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Inhibitory mechanisms are affected by stimulus-response congruency

Currò, T., Candidi, M. & Calvo-Merino, B. (2023). Inhibitory mechanisms are affected by stimulus-response congruency. Current Research in Behavioral Sciences, 4, article number 100108. doi: 10.1016/j.crbeha.2023.100108


Embodied cognition theories propose that higher-order cognitive functions are grounded in the activity of cerebral systems supporting lower-level sensorimotor interactions between the body and the environment. However, the way in which sensorimotor body representations affect higher cognitive functions, such as cognitive control, is still not defined. Here we investigate in two Experiments whether the bodily content of visual stimuli and their stimulus-response congruency modulate motor inhibition, i.e., a key function of cognitive control. Participants completed an online manual Go/No-Go task on visual stimuli belonging to three categories (bodily-related: a right hand, and non-bodily related: a shape and a leaf) (Exp 1). Results show slower reaction times and lower accuracy in Go trials for hand compared to non-body images. We further investigated how the degree of stimulus-response congruency (left-hand vs right-hand stimuli) modulates the inhibitory resources (Exp 2). The data from the two experiments were compared to test whether the category (i.e., body vs. non-body images; Exp 1) or sensorimotor representations (i.e., hand stimulus-response congruency; Exp 2) affect inhibitory mechanisms differently. Results show stronger interference with high levels of congruency and support that bodily content influences response inhibition performance in accordance with an embodied view of cognitive functions.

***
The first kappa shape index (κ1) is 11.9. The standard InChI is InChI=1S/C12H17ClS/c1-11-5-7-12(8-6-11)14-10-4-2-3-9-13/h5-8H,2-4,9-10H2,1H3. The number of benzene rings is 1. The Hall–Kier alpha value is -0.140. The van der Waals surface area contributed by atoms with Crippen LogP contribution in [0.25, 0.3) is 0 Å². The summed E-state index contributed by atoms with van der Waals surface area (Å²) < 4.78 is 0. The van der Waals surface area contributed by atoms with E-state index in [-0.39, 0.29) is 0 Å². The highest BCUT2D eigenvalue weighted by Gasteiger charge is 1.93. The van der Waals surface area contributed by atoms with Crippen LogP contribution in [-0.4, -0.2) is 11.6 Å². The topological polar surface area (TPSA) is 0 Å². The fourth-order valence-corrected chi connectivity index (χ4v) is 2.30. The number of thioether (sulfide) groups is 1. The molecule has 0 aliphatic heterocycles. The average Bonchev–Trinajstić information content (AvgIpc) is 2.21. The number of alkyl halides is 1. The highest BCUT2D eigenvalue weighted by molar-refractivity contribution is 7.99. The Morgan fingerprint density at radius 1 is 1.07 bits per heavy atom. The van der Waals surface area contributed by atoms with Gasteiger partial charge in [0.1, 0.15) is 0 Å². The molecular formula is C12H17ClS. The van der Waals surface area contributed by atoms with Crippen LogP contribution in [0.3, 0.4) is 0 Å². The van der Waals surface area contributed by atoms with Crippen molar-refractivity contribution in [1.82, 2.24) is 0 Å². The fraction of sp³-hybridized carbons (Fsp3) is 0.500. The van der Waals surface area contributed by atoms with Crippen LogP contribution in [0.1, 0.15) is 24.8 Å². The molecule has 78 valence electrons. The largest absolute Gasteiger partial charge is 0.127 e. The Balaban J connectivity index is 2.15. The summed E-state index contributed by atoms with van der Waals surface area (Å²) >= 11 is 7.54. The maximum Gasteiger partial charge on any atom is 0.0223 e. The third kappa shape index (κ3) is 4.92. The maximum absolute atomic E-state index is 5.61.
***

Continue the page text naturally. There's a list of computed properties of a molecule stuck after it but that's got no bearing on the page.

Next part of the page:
Publication Type: Article
Additional Information: This article is available under the Creative Commons CC-BY-NC-ND license and permits non-commercial use of the work as published, without adaptation or alteration provided the work is fully attributed.
Publisher Keywords: Embodied cognition, Cognitive control, Go/no-go task, Conflict, Inhibition, Motor simulation
Subjects: B Philosophy. Psychology. Religion > BF Psychology
Departments: School of Health & Psychological Sciences > Psychology
SWORD Depositor:
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